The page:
Tango & Cash

High-concept bang-bang movies such as Tango & Cash resemble cotton candy: You neither expect nor want substance. If you’re lucky, the script won’t insult your intelligence, the stars will seem to be having fun, and the pace will be fast. You won’t have time to worry about getting cavities.

Unfortunately, most of this movie’s creativity was used up in getting Sylvester Stallone and Kurt Russell on the same marquee. Randy Feldman’s witless script pairs the stars as mismatched Mutt and Jeff supercops — ”downtown clown versus Beverly Hills Wop,” as one character puts it — who are forced together when the drug lords of L.A. have them sent to prison on trumped-up charges. While this sounds as if it could be dumb fun, Feldman gives the stars almost nothing interesting to say or do. Stallone’s first big line to a villain who has crashed through a window is ”Glad you could drop in.” It’s downhill from there.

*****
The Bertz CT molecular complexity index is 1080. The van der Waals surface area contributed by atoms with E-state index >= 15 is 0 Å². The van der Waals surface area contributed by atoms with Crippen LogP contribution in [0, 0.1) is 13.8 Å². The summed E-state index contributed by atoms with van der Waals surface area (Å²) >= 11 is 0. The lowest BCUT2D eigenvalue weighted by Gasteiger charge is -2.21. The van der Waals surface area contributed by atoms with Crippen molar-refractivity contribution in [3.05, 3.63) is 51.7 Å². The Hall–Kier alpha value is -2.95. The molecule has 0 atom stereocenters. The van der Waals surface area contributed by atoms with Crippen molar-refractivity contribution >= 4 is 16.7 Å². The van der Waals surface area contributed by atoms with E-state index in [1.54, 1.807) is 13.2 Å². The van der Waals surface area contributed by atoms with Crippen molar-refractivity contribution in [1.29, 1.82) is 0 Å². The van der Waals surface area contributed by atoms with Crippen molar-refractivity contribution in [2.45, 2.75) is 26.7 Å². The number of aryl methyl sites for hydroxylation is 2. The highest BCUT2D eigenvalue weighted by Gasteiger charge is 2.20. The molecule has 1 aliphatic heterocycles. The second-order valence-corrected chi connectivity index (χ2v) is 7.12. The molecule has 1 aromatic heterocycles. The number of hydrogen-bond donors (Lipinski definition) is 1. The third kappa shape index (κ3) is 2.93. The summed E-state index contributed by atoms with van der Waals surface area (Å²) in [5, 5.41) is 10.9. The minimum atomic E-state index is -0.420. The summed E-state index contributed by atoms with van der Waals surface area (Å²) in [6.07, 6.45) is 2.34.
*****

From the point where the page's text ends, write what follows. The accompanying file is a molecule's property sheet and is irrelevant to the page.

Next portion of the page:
The movie is too lazy even to make sense. In one scene, the head villain (Jack Palance) appears in a maximum-security prison, delivers hokey threats to the heroes, and leaves — and not one of the guards notices! It’s obvious the filmmakers think their audience is too stupid to care.

As for the male bonding on display, it doesn’t take an armchair Freudian to guffaw at the subtext. Any movie that gives the stars a hubba-hubba shower scene, puts Kurt Russell in drag, and features such lines as ”If you want me, me and my ass will be in the neighborhood” has something going on.

Junk-food movies take your money, but theegood ones also give you the pleasure of a sugar rush. Tango & Cash just takes your money. D

Tango & Cash
  • Movie